Tag Archives: motivation

People May Surprise You. Be Sure to Let Them.

woman in medical mask with strong arms drawn on the wall behind herBy Rachel Yoka, CAPP, LEED AP BD+C, WELL AP

As we hit the one-year mark of COVID-19 and the pandemic continues to disrupt our industry, it’s challenging to stay motivated, both personally and professionally. At this moment where I live, we are at eight inches of snow and counting today, on top of the foot that was already there. I think it’s safe to say we all look forward to spring sunshine and warmer temps. As we think of our friends in Texas who are struggling with huge challenges, to our friends in the Northeast who continue to shovel and salt their way out, we are thinking of you and wish you the best to stay safe, warm, and even a little motivated.

For your morning motivation, I wanted to take a brief look back at a few of the many moments and experiences that drive home just how amazing our community is in both their camaraderie and commitment to the industry and IPMI:

  • Our industry leaders have facilitated something like 15 virtual Shoptalks, drawing thousands of professionals to keep our community engaged and connected. We have a whole year of them on the horizon to keep that energy and collaboration going.
  • Experts in the field have generously shared their experience and insight on every aspect of the profession (for free) for our members in Frontline training sessions to help organizations keep their teams informed and growing professionally.  (These will continue all year long as well.)
  • Our committees and task forces are more engaged than ever, at a time when demands on our personal time often overlap with our day jobs.  (We don’t mind the barking dogs and seeing your kids come into view either, by the way.) These volunteers are developing more free educational resources and webinars to support our community. Be on the lookout for a new one on planning, design, and construction next month, too.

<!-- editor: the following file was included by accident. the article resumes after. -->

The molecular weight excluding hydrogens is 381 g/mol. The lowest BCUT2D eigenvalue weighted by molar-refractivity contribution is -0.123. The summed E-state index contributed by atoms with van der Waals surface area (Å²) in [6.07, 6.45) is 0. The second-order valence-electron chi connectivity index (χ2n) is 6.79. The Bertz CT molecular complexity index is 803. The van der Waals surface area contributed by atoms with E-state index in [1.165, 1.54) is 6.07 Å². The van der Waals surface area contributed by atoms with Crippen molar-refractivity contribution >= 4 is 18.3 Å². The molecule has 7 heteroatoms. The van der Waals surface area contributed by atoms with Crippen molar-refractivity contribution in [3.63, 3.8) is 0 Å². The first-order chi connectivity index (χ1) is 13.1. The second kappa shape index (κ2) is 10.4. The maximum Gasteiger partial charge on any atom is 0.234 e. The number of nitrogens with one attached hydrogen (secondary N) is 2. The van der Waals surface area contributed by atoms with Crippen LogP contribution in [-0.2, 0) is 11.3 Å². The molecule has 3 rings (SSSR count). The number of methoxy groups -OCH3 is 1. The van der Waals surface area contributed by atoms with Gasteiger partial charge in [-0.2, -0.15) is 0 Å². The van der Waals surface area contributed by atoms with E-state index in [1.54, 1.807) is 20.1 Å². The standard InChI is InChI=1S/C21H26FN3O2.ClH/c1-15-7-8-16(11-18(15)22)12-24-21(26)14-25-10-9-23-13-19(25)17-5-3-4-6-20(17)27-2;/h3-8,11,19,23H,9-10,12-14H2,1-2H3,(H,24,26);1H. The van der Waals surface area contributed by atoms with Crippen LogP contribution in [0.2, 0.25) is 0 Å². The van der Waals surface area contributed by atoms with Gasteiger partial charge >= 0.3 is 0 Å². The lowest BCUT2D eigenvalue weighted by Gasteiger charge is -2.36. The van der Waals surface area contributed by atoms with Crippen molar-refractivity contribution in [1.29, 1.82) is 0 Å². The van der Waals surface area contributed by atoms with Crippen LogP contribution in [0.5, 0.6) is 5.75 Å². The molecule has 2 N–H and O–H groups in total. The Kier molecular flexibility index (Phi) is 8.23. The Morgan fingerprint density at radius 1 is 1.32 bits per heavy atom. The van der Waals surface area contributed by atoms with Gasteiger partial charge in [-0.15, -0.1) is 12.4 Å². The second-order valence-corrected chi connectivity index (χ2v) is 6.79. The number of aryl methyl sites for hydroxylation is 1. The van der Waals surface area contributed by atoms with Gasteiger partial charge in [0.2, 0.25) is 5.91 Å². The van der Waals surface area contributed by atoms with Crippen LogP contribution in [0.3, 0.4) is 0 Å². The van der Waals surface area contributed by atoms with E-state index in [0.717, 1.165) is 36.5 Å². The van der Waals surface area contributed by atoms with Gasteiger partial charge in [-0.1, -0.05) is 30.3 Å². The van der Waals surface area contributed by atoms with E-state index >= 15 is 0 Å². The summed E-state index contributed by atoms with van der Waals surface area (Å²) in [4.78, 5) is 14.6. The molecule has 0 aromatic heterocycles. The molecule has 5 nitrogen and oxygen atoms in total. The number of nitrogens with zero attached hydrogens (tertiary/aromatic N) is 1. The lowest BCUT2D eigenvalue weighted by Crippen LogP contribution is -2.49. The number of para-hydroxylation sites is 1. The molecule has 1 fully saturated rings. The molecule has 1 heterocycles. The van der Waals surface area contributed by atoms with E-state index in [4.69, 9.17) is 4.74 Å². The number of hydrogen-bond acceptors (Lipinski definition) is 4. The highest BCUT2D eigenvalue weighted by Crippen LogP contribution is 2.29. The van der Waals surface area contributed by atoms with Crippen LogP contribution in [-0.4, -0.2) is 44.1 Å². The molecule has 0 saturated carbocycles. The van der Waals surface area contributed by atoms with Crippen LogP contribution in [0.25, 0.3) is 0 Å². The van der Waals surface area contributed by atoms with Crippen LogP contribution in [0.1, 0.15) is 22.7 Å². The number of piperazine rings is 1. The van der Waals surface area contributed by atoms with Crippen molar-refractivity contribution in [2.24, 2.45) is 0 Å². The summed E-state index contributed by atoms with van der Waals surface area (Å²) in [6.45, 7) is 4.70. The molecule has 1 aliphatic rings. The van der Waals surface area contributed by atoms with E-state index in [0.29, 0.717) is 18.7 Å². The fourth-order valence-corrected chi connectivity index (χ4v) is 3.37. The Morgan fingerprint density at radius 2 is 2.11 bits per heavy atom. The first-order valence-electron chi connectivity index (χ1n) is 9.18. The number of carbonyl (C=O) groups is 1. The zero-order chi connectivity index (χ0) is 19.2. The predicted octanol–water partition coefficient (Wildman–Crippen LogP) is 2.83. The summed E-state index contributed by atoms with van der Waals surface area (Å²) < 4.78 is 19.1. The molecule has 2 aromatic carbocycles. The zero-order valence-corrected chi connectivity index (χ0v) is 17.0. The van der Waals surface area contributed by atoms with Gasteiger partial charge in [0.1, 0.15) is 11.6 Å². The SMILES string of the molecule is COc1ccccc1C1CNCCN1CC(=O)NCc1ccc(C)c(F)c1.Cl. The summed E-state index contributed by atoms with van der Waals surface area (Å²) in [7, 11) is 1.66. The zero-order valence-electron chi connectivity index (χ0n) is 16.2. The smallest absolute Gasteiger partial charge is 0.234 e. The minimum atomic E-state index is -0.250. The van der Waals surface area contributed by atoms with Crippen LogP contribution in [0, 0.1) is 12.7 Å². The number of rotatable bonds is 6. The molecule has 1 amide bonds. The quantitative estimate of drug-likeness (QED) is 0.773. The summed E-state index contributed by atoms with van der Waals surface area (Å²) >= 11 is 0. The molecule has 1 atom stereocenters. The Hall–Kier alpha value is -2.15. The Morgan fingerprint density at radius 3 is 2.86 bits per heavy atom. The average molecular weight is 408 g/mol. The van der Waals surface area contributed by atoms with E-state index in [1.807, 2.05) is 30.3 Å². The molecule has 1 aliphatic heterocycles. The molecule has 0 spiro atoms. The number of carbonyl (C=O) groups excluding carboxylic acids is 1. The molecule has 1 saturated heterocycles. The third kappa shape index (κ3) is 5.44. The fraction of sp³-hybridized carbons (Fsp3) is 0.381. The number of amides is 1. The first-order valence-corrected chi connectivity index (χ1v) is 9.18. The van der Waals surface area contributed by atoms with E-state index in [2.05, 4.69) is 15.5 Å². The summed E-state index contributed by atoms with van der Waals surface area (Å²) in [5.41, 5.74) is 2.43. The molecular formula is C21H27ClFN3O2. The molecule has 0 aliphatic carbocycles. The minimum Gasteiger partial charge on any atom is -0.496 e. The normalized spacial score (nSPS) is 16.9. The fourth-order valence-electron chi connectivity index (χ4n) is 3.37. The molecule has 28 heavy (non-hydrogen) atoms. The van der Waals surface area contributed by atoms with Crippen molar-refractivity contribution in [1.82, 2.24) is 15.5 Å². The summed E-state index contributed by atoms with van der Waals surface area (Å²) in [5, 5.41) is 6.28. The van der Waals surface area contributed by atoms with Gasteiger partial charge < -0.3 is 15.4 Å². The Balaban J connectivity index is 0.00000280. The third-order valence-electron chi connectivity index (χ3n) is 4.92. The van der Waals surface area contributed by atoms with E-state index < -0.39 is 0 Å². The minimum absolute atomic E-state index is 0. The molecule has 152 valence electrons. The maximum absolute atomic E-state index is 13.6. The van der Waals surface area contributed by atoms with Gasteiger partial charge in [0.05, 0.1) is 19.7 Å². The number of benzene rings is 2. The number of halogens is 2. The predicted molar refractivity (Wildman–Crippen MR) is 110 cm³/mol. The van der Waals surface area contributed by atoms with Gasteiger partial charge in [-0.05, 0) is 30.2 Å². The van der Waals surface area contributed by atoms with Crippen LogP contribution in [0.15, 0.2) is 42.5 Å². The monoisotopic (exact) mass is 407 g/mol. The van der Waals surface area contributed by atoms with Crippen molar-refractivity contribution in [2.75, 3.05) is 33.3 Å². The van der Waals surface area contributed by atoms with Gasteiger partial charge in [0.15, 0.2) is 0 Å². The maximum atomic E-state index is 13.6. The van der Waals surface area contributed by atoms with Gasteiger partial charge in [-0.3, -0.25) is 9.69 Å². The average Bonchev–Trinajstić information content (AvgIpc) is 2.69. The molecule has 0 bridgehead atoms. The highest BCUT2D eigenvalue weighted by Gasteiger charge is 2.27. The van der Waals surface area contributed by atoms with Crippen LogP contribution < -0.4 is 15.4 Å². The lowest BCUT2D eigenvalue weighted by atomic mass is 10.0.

There have been so many more experiences I could share–if you have one, we would love to hear it.

Let’s make sure we each give a shout out to the members of the tribes that help us every day:

  • To the new neighbor who helped me shovel out multiple times this month, thank you for surprising me.
  • To our friends who continue to surprise us, contribute their time and expertise. and just be awesome humans and professionals, we are ever grateful.

Be sure to welcome the surprises that are sure to come, and stay well.

Rachel Yoka, CAPP, LEED AP BD+C, WELL AP, is IPMI’s vice president of program development.

Effective Osmosis

By Courtney Turner

My family has a whiteboard in our kitchen we use to keep track of upcoming events—things like school early release days, baseball games and practices, orthodontist appointments, etc. Pretty much our daily grind. More than a year ago, in an attempt to motivate my kids, I took over half the board and wrote out what I believed to be a highly motivational and inspiring list I’d come across: 10 Things That Require Zero Talent. I just knew this list was THE THING that would resonate with my children and make them realize their potential. Absent that, I was counting on osmosis to do its thing.

That night after dinner, I directed everyone’s attention to the whiteboard. We took turns reading off the items on the list. I left the list up on the board and it has been up there, taking up half our family’s daily grind space, for well over a year now. No one has referenced or mentioned it—it’s just there, taking up space.

A few days ago, one of my sons and I were talking about something and he said, “You know, mom, it’s like that list you have up in the kitchen,” and then proceeded to recite the list to me, items one to 10, in perfect order, and explained how he had been applying the principles in his life; granted, he was talking about baseball the entire time, but I’ll take what I can get.

Even though I left the list up on the whiteboard, I was fairly certain no one had paid any attention to it. Proven wrong, the list is staying up indefinitely. You never know when, as with my son, the principles on this list might get absorbed through osmosis. At the end of the day, I think it’s just a good reminder that it doesn’t take much to do a lot.

Ten Things That Require Zero Talent

  1. Being on time.
  2. Work ethic.
  3. Effort.
  4. Body language.
  5. Energy.
  6. Attitude.
  7. Passion.
  8. Being coachable.
  9. Doing extra.
  10. Being prepared.

Courtney Turner is IPMI’s membership engagement and special projects manager.